Topline: Despite ongoing U.S. tensions with Iran that derailed markets last week, U.S. stocks staged an impressive rebound on Monday, recovering from earlier anxiety on Wall Street.

  • The S&P 500 and Dow Jones Industrial Average were significantly lower in pre-market trading, each down by around 0.5%. But both indexes slowly recovered losses throughout trading on Monday, ending the day up by 0.35% and 0.25%, respectively. 
  • Monday’s recovery was a sharp contrast to the sell-off last Friday, when both the Dow and S&P 500 had their worst day of trading in a month after a U.S. air strike killed top Iranian general, Qassem Soleimani.
  • “The rebound wasn’t so much in response to a specific headline but instead a reduction in anxiety around the events in Iran,” says Adam Crisafulli, founder of Vital Knowledge. While there will be some Iranian retaliation, most reports suggest that it won’t be imminent or direct—“that’s why markets are being relatively calm about it.”
  • Wall Street appears content with the view that tensions with Iran will eventually cool down: “The near-term conclusion from investors seems to be that a full on military conflict can be avoided,” according to Dan Eye, director of equity research at Roof Advisory Group, a division of Fort Pitt Capital Group. 
  • History shows that stocks usually recover from negative geopolitical events: Out of 16 major events dating back to 1990—including the Gulf War, Iraq War and 9/11—the Dow fell an average of only 2%. Over the next three and  six-month periods, the Dow rose almost 90% of the time, with average gains of 5% and 8%, respectively, according to LPL Financial’s research.
  • “As serious as this escalation is, previous experiences have indicated it may be unlikely to have a material impact on U.S. economic fundamentals or corporate profits,” LPL Financial’s chief investment officer, John Lynch, wrote in a note. He says investors selling off assets may be doing so prematurely, “given stocks have weathered heightened geopolitical tensions in the past.”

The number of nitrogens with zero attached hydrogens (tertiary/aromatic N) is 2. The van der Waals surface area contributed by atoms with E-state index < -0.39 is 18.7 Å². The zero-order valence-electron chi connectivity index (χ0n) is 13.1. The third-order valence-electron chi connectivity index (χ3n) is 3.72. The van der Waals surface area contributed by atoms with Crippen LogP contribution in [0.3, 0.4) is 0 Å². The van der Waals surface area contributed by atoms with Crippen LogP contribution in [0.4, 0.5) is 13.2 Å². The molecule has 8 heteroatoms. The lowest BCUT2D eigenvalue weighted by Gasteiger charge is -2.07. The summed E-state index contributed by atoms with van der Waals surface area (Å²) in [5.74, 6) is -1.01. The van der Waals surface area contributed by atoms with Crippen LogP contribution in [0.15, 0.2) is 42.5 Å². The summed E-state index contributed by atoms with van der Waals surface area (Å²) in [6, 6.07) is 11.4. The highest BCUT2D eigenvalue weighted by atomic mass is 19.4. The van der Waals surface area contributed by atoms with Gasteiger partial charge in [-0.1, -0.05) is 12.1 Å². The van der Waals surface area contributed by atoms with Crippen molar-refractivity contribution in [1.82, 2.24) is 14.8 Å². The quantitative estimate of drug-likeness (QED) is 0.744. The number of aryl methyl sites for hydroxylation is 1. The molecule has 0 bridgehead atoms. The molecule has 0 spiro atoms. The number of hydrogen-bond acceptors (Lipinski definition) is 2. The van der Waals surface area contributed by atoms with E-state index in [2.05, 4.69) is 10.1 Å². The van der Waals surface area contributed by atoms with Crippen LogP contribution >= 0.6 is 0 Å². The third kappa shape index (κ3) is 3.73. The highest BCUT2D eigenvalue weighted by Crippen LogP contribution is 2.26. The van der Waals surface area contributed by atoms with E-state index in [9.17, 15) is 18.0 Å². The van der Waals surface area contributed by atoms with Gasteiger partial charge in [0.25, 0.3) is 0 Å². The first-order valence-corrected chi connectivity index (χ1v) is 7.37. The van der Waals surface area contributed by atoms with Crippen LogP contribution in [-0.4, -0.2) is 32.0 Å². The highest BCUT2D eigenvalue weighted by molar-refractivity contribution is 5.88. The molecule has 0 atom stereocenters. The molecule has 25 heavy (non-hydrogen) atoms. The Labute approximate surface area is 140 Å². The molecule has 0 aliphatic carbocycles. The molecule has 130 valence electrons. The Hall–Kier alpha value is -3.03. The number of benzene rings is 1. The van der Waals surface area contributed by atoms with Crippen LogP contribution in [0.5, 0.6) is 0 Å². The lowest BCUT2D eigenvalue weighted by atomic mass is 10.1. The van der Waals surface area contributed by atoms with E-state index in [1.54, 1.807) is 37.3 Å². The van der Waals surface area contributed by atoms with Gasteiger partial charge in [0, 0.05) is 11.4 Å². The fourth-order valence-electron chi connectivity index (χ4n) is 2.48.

Crucial quote: While tensions with Iran and a weak U.S. manufacturing report—activity dropped to the lowest level in more than a decade—roiled markets last Friday, Monday’s recovery makes sense given that “neither of those two headwinds really derails the positive growth narrative of bullish investors right now,” according to Crisafulli.

What to watch for: Oil prices moved inversely to the major stock market indexes on Monday. After starting off at a high of more than $70 per barrel—thanks to a surge in prices last Friday, oil prices levelled out as Wall Street calmed on the Iran news. Despite the 4% rise in prices on the news last week, that’s “very modest” compared to the 15-20% spike in September after the Saudi Aramco oil fields attack, says Eye. What’s more, even if tensions in the Middle East continue to boil, the region is “just not as critical to global oil supply as it once was,” says Crisafulli. “If push really comes to shove, you have other options—whether it’s the U.S. or Russia—and that removes some risk.”

Tangent: Big tech stocks, like the FAANGs, also helped push the market higher on Monday: Shares of Facebook, Amazon, Apple, Netflix and Google all rallied several percentage points. Facebook hit a new 52-week high, while Google and Netflix notched the biggest gains, up by around 3%.

Further reading: War Stocks Rise Amid U.S. Tensions With Iran, Lockheed And Northrop Shares Jump

How Middle East Tensions Derailed Stock Markets’ Strong Start In 2020

Here’s Why Stocks Plunged, Oil Prices Surged After U.S. Air Strike Kills Top Iranian General